Ronald Cox Publishes Article on Wisdom of Solomon and Greek Influence on Jewish View of Salvation
In December 2021, Ronald Cox, professor of religion, published “Along a marvelous way: The significance of Middle Platonism for understanding Wisdom of Solomon’s soteriology” in the Journal for the Study of the Pseudepigrapha. The article seeks to progress understanding of how Greek philosophy influenced Jewish, and consequently Christian, views of salvation, specifically regarding the relationship between God and creation.
An analysis of Sophia, the personification of wisdom, as savior and salvation in the Jewish writing Wisdom of Solomon reveals a similarity to the “divine intermediaries” in the writings of Greek philosophers such as Alcinous, Plutarch of Chaeronea, and Numenius of Apamea. The Wisdom of Solomon, a Jewish text written in Greek, shares parallels with Middle Platonism that suggest an emphasis on the nature of being, highlighting “how any individual soul at any time may be guided ‘along a marvelous way’ (10:17) toward God.”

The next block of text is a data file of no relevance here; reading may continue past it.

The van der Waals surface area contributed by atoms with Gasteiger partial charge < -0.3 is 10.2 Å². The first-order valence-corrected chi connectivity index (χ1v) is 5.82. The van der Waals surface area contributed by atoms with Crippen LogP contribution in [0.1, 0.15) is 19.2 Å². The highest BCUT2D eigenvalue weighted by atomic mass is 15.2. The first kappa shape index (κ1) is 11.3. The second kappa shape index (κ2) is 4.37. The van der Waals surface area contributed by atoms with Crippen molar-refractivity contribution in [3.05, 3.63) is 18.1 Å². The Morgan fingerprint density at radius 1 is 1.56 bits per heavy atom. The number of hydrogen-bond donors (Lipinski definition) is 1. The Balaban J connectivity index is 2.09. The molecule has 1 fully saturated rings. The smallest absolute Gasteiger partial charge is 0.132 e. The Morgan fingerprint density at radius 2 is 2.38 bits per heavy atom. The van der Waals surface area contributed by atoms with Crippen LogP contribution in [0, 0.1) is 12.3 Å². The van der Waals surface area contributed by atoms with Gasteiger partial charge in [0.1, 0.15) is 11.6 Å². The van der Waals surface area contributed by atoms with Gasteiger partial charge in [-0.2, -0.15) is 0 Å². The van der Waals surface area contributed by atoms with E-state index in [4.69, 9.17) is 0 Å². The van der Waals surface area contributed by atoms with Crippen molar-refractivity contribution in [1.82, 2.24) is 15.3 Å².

The role of intermediary in creating and saving the world has been an area of interest for Cox since he wrote his dissertation. When asked to present a paper on this topic at the Society of Biblical Literature, Cox was interested in the prospect of looking further at the connection between Jewish and Greek literature. This article is a revision of his paper presented at the conference.
“As Jews articulated their faith in Greek, they made parallels and connections, telling themselves a story that gave them a sense of place and establishment amongst the Greeks,” Cox shares. “It’s important to note how Jewish thinkers were drawing from the broader world to articulate their faith and the possibilities and challenges that creates for how we interact as Christians with the broader world.”
To read more, visit the Journal for the Study of the Pseudepigrapha.